When South Africa's apartheid government charged Nelson Mandela with planning its overthrow in 1963, most observers feared that he would be sentenced to death. But the support he and his fellow activists in the African National Congress received during his trial not only saved his life, but also enabled him to save his country.And the endorsements & a review:
In Saving Nelson Mandela, South African law expert Kenneth S. Broun recreates the trial--called the "Rivonia" Trial after the Johannesburg suburb where police seized Mandela. Based upon interviews with many of the case's primary figures and portions of the trial transcript, Broun situates readers inside the courtroom at the imposing Palace of Justice in Pretoria. Here, the trial unfolds through a dramatic narrative that captures the courage of the accused and their defense team, as well as the personal prejudices that colored the entire trial. The Rivonia trial had no jury and only a superficial aura of due process, combined with heavy security that symbolized the apartheid government's system of repression. Broun shows how outstanding advocacy, combined with widespread public support, in fact backfired on apartheid leaders, who sealed their own fate.
Despite his 27-year incarceration, Mandela's ultimate release helped move his country from the racial tyranny of apartheid toward democracy. As documented in this inspirational book, the Rivonia trial was a critical milestone that helped chart the end of Apartheid and the future of a new South Africa.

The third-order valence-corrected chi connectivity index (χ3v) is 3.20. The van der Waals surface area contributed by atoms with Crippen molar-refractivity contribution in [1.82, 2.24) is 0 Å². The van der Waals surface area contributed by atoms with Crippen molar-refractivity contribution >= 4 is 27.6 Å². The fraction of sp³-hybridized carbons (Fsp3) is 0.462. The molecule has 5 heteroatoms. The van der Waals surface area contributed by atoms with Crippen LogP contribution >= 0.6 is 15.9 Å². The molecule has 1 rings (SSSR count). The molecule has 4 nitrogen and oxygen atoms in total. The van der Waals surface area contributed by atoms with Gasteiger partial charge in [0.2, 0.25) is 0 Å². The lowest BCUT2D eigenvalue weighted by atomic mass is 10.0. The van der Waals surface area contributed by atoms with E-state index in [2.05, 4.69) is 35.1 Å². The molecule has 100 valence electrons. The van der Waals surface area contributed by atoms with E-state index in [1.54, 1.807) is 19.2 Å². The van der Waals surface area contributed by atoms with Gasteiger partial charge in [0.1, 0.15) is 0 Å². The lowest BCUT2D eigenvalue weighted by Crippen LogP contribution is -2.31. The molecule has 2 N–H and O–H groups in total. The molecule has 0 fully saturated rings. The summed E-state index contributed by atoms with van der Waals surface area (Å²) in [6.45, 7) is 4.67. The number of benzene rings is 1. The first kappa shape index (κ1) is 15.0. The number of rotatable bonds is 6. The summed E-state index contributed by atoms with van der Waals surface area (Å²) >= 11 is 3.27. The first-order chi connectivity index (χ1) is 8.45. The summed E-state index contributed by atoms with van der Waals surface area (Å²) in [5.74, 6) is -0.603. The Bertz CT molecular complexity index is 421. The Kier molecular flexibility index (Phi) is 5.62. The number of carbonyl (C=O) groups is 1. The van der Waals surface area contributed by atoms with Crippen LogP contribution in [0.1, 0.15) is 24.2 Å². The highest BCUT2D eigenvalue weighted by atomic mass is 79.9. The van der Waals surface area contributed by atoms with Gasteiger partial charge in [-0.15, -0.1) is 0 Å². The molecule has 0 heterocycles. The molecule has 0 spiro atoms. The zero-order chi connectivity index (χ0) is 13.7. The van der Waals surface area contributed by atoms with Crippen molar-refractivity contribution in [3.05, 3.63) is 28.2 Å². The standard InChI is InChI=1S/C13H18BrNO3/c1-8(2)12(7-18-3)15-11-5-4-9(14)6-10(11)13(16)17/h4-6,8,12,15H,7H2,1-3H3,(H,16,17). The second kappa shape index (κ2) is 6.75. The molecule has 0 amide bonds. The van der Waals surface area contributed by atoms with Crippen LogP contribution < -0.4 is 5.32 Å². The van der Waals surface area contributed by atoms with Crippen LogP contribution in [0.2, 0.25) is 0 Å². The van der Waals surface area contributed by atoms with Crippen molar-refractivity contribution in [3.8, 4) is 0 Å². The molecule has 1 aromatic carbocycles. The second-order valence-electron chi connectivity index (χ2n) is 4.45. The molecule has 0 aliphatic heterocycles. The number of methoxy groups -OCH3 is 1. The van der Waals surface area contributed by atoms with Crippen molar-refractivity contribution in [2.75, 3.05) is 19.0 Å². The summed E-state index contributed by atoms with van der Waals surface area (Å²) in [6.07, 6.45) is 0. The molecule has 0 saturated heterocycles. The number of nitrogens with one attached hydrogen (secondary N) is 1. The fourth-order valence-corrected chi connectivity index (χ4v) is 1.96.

"A taut, intelligent analysis of a dramatic turning point in South African and, indeed, world history." -- Kirkus ReviewsBroun is also the author of Black Lawyers White Courts: Soul Of South African Law.
"In this magnificent book, [Kenneth S. Broun] draws on his experience and expertise to bring to life the events and personalities of the 1963-64 Rivonia Trial...Meticulously documented and dramatically narrated, Broun's book makes a unique contribution to our understand of South Africa and the struggle for human rights." --Michael E. Tigar, Duke Law School
"Kenneth Broun does justice indeed to one of the most celebrated political trials of the 20th century...the result is not only a gripping story but a work of profound scholarship, sensitivity, and empathy." --Mark Gevisser, author of A Legacy of Liberation
"Part history, part sociology, part engrossing legal drama, this important book recounts a seminal moment in South Africa's history." --Penelope Andrews, City University of New York School of Law